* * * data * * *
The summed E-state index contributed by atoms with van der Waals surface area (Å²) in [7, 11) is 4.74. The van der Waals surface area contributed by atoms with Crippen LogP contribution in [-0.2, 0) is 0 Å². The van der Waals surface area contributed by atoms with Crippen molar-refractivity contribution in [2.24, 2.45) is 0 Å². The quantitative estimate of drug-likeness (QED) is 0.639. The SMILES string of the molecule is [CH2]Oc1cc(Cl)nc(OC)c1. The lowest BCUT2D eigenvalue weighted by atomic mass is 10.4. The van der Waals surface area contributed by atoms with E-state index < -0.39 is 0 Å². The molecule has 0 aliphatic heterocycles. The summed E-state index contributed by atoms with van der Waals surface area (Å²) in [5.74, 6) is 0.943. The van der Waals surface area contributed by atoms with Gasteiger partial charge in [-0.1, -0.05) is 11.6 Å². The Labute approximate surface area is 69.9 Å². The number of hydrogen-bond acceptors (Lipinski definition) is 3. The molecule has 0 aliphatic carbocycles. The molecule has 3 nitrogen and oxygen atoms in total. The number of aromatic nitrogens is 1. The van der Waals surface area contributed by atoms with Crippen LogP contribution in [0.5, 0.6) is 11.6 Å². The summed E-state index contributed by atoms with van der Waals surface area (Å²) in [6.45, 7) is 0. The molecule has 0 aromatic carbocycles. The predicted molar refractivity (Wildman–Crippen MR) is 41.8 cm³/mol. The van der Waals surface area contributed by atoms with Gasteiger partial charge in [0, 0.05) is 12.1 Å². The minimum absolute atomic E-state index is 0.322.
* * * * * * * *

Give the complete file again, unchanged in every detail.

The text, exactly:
The summed E-state index contributed by atoms with van der Waals surface area (Å²) in [7, 11) is 4.74. The van der Waals surface area contributed by atoms with Crippen LogP contribution in [-0.2, 0) is 0 Å². The van der Waals surface area contributed by atoms with Crippen molar-refractivity contribution in [2.24, 2.45) is 0 Å². The quantitative estimate of drug-likeness (QED) is 0.639. The SMILES string of the molecule is [CH2]Oc1cc(Cl)nc(OC)c1. The lowest BCUT2D eigenvalue weighted by atomic mass is 10.4. The van der Waals surface area contributed by atoms with E-state index < -0.39 is 0 Å². The molecule has 0 aliphatic heterocycles. The summed E-state index contributed by atoms with van der Waals surface area (Å²) in [5.74, 6) is 0.943. The van der Waals surface area contributed by atoms with Gasteiger partial charge in [-0.1, -0.05) is 11.6 Å². The Labute approximate surface area is 69.9 Å². The number of hydrogen-bond acceptors (Lipinski definition) is 3. The molecule has 0 aliphatic carbocycles. The molecule has 3 nitrogen and oxygen atoms in total. The number of aromatic nitrogens is 1. The van der Waals surface area contributed by atoms with Crippen LogP contribution in [0.5, 0.6) is 11.6 Å². The summed E-state index contributed by atoms with van der Waals surface area (Å²) in [6.45, 7) is 0. The molecule has 0 aromatic carbocycles. The predicted molar refractivity (Wildman–Crippen MR) is 41.8 cm³/mol. The van der Waals surface area contributed by atoms with Gasteiger partial charge in [0, 0.05) is 12.1 Å². The minimum absolute atomic E-state index is 0.322.